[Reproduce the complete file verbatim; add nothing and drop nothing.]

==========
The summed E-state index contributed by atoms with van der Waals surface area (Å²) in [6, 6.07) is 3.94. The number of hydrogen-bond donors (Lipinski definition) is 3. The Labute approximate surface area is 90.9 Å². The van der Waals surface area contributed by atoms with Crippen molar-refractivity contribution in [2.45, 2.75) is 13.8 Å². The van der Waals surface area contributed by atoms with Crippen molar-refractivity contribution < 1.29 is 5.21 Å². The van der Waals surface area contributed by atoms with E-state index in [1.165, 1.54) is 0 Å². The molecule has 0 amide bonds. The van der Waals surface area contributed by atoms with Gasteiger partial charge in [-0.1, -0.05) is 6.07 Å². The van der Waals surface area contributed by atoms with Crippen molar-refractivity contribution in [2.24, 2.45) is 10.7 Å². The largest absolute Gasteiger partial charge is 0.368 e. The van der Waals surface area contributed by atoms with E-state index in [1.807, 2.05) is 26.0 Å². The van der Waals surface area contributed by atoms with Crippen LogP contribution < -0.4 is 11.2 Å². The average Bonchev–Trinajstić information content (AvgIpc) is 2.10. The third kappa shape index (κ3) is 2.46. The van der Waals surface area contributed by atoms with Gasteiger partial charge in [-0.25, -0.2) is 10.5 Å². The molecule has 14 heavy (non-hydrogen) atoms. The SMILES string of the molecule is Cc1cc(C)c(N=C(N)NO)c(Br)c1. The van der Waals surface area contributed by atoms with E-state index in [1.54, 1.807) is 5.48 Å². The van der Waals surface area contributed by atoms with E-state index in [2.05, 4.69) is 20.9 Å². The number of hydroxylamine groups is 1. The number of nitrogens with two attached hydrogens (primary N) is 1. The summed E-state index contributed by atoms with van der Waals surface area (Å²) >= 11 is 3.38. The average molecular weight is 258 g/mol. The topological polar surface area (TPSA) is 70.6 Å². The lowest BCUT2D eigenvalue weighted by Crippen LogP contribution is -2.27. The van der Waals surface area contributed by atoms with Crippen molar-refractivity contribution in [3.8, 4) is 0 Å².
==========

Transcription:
The summed E-state index contributed by atoms with van der Waals surface area (Å²) in [6, 6.07) is 3.94. The number of hydrogen-bond donors (Lipinski definition) is 3. The Labute approximate surface area is 90.9 Å². The van der Waals surface area contributed by atoms with Crippen molar-refractivity contribution in [2.45, 2.75) is 13.8 Å². The van der Waals surface area contributed by atoms with Crippen molar-refractivity contribution < 1.29 is 5.21 Å². The van der Waals surface area contributed by atoms with E-state index in [1.165, 1.54) is 0 Å². The molecule has 0 amide bonds. The van der Waals surface area contributed by atoms with Gasteiger partial charge in [-0.1, -0.05) is 6.07 Å². The van der Waals surface area contributed by atoms with Crippen molar-refractivity contribution in [2.24, 2.45) is 10.7 Å². The largest absolute Gasteiger partial charge is 0.368 e. The van der Waals surface area contributed by atoms with E-state index in [1.807, 2.05) is 26.0 Å². The van der Waals surface area contributed by atoms with Crippen LogP contribution < -0.4 is 11.2 Å². The average Bonchev–Trinajstić information content (AvgIpc) is 2.10. The third kappa shape index (κ3) is 2.46. The van der Waals surface area contributed by atoms with Gasteiger partial charge in [-0.25, -0.2) is 10.5 Å². The molecule has 14 heavy (non-hydrogen) atoms. The SMILES string of the molecule is Cc1cc(C)c(N=C(N)NO)c(Br)c1. The van der Waals surface area contributed by atoms with E-state index in [1.54, 1.807) is 5.48 Å². The van der Waals surface area contributed by atoms with E-state index in [2.05, 4.69) is 20.9 Å². The number of hydroxylamine groups is 1. The number of nitrogens with two attached hydrogens (primary N) is 1. The summed E-state index contributed by atoms with van der Waals surface area (Å²) >= 11 is 3.38. The average molecular weight is 258 g/mol. The topological polar surface area (TPSA) is 70.6 Å². The lowest BCUT2D eigenvalue weighted by Crippen LogP contribution is -2.27. The van der Waals surface area contributed by atoms with Crippen molar-refractivity contribution in [3.8, 4) is 0 Å².